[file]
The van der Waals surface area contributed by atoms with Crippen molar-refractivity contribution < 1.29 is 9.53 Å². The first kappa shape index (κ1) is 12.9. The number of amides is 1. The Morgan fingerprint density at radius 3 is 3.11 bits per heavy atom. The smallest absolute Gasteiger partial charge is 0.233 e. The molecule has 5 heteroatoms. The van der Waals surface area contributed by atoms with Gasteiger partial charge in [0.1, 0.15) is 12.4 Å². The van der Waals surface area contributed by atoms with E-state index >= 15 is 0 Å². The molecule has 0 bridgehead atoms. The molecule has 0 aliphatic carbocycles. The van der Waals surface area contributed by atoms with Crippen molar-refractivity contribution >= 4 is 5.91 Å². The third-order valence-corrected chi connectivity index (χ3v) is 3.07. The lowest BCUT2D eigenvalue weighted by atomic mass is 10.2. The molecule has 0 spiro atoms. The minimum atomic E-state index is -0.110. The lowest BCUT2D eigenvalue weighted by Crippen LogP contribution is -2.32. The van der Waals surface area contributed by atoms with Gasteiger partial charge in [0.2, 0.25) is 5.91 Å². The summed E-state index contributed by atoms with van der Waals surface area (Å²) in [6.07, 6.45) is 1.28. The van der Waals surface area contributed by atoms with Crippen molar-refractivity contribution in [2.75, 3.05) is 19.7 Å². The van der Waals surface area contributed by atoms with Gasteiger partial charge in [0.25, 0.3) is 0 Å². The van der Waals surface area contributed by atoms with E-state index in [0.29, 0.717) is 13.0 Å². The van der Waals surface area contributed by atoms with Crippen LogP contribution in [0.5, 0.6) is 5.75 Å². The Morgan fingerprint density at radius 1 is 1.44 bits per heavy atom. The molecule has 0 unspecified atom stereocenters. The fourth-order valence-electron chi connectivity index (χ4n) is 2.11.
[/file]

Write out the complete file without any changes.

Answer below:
The van der Waals surface area contributed by atoms with Crippen molar-refractivity contribution < 1.29 is 9.53 Å². The first kappa shape index (κ1) is 12.9. The number of amides is 1. The Morgan fingerprint density at radius 3 is 3.11 bits per heavy atom. The smallest absolute Gasteiger partial charge is 0.233 e. The molecule has 5 heteroatoms. The van der Waals surface area contributed by atoms with Gasteiger partial charge in [0.1, 0.15) is 12.4 Å². The van der Waals surface area contributed by atoms with E-state index >= 15 is 0 Å². The molecule has 0 bridgehead atoms. The molecule has 0 aliphatic carbocycles. The van der Waals surface area contributed by atoms with Crippen molar-refractivity contribution >= 4 is 5.91 Å². The third-order valence-corrected chi connectivity index (χ3v) is 3.07. The lowest BCUT2D eigenvalue weighted by atomic mass is 10.2. The molecule has 0 spiro atoms. The minimum atomic E-state index is -0.110. The lowest BCUT2D eigenvalue weighted by Crippen LogP contribution is -2.32. The van der Waals surface area contributed by atoms with Gasteiger partial charge in [0.2, 0.25) is 5.91 Å². The summed E-state index contributed by atoms with van der Waals surface area (Å²) in [6.07, 6.45) is 1.28. The van der Waals surface area contributed by atoms with Crippen molar-refractivity contribution in [2.75, 3.05) is 19.7 Å². The van der Waals surface area contributed by atoms with Gasteiger partial charge in [0.25, 0.3) is 0 Å². The van der Waals surface area contributed by atoms with E-state index in [0.29, 0.717) is 13.0 Å². The van der Waals surface area contributed by atoms with Crippen LogP contribution in [0.5, 0.6) is 5.75 Å². The Morgan fingerprint density at radius 1 is 1.44 bits per heavy atom. The molecule has 0 unspecified atom stereocenters. The fourth-order valence-electron chi connectivity index (χ4n) is 2.11.